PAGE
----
While watching the trailers before The Purge: Election Year, I noticed a powerful similarity among them: darkness. Sure, ghosts, serial killers, and witches are sharing the spotlight, but the theme of darkness dominated. I made a note to follow how these movies landed with the masses, and wow, did they land big: Don’t Breathe, a home invasion story about a blind veteran protecting his home from three thieves, has made its mark on the box office, and other trailers in that batch, like the one for Lights Out, had an equally strong opening for a summertime horror film. And while witches are scary, the real terror of Blair Witch (SO EXCITED!) is that it brings us back to the basics: alone in the woods and in the dark. Sure, the dark is scary, but why is this theme hitting such a strong chord in the US right now?
Let’s start with our bodies. Humans heavily rely on our vision for threat assessment. This seems obvious, but think about bats that don’t even need sight, sharks that can smell a drop of blood a quarter mile away, or a wolf that can hear things as far as six miles away. Our other senses are critical, but it’s our eyes that we’ve come to depend on the most to inform us of our world, and our safety in it. When deprived of a resource we’ve come to depend on so heavily, the human psyche can start to unravel quickly. Critically, total absence of light in an environment is different than just having a blindfold on—while that can still be scary, there is a certain comfort in knowing that eventually the blindfold will come off and all will be revealed. But when you’re thrust against your will into total darkness, your eyes wide open—straining, squinting, searching, but seeing nothing—powerful feelings of vulnerability, helplessness, and disorientation arise.
It doesn’t have to, of course—those who have limited vision or total blindness get around just fine (as Don’t Breathe illustrates so well, and if you haven’t listened to the Invisibilia podcast on the man who uses echolocation, do so right after reading this!). And, when you’re the one choosing darkness, it can even be relaxing or therapeutic, as with float tanks or dark room retreats. But, growing up in this well-illuminated world, we have become far less comfortable and much more terrified of total darkness.
Try right now to find a place where you can experiment on your own what it feels like to be in total darkness. I bet it’s hard, especially if you’re in a city. We take for granted just how illuminated our world is today, and how much we depend on light; this is very different than just two hundred years ago. The Witch highlighted this so brilliantly in the scene where the family is gathered around the light of one small candle. They weren’t “setting the scene” for terror—that was their daily reality (which is why that movie is so disturbing—forget witches, life in the 17th century was horrifying).
But it’s not just street lamps and house lights that help us know about our environment today, it’s the tiny green light from your charger, the glow from your microwave clock, the flashing lights on your wireless router. Even these tiny lights have a powerful influence on our sense of safety and awareness. They might not help you find your keys, but they give our brains something to orient our bodies against so we know how to balance ourselves, which way is up, and where we are in space (this is proprioception). It makes sense that as we have adapted to this well-lit world, the darkness has become ever more threatening—we fear the most the things we have no experience with, and that we’re the most uncertain about. So do yourself a favor and spend some time in the dark, there are lots of benefits.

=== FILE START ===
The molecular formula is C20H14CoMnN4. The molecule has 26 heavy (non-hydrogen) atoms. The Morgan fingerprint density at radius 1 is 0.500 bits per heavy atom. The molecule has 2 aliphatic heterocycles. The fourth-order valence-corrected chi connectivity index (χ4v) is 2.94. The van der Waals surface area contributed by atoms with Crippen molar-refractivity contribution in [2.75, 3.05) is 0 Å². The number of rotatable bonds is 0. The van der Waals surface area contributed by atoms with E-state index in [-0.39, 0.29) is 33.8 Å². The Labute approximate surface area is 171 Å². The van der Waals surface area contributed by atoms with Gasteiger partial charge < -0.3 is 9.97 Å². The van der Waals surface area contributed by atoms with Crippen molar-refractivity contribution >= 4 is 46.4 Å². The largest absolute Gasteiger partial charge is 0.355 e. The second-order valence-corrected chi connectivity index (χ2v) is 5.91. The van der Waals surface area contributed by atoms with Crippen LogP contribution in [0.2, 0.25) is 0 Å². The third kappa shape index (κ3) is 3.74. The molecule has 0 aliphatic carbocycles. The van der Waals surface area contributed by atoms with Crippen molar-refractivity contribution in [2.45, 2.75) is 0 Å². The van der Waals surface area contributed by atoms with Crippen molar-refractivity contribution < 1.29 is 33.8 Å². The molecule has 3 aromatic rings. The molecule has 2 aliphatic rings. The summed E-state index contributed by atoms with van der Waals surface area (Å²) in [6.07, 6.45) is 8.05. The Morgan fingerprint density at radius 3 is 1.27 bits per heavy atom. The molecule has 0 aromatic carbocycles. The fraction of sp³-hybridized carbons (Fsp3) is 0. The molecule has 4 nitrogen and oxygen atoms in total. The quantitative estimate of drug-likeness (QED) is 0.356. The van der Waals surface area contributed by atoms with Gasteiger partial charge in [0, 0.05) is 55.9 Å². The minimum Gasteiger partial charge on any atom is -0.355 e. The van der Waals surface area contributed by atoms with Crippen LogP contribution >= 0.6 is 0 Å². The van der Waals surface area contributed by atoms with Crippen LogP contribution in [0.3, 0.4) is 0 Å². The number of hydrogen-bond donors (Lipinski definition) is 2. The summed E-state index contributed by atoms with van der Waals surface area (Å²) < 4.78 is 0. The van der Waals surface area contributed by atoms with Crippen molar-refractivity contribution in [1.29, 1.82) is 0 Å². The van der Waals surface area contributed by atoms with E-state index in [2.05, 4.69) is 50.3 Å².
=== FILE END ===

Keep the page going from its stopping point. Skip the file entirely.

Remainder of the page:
Now, on to why darkness is hitting a strong chord socially and culturally right now. For most of human history, the things that would kill us were close to home—infection, murder, starvation, or, you know, animal attacks. The threats we face today feel far away and very out of our control (not that we had much control in the case of an animal attack, but at least there was a greater sense of certainty—if you were unlucky enough to confront one of these threats, the chance of survival was pretty nil.) Uncertainty is behind all of our fears, and in a world where we can know so much, so quickly, not knowing has become increasing intolerable.
And right now, I think a lot of us are feeling “in the dark” when it comes to predicting what the future holds for the US. We can’t fight terrorists ourselves, we can’t stop global warming or regulate pollution alone, a lot of us can’t pay for education or healthcare, and many fear losing rights and protections we’ve worked so hard to secure. We need help, that’s what a democracy is all about, but this fall, as numerous polls show, we are casting votes not for a candidate that we trust but rather against the one that scares us the most. Sure, there is always a healthy distrust of politicians, but with approval ratings at rock bottom on both sides of the aisle, we’re feeling particularly vulnerable, powerless, and uncertain of what our future is going to look like.
Here we are, a population born and raised in a world full of light, holding our breath alone in the dark, terrified of what might be coming towards us, but equally scared of what will be revealed when the lights come back on. So, yes, darkness is the perfect monster metaphor for capturing our collective fear.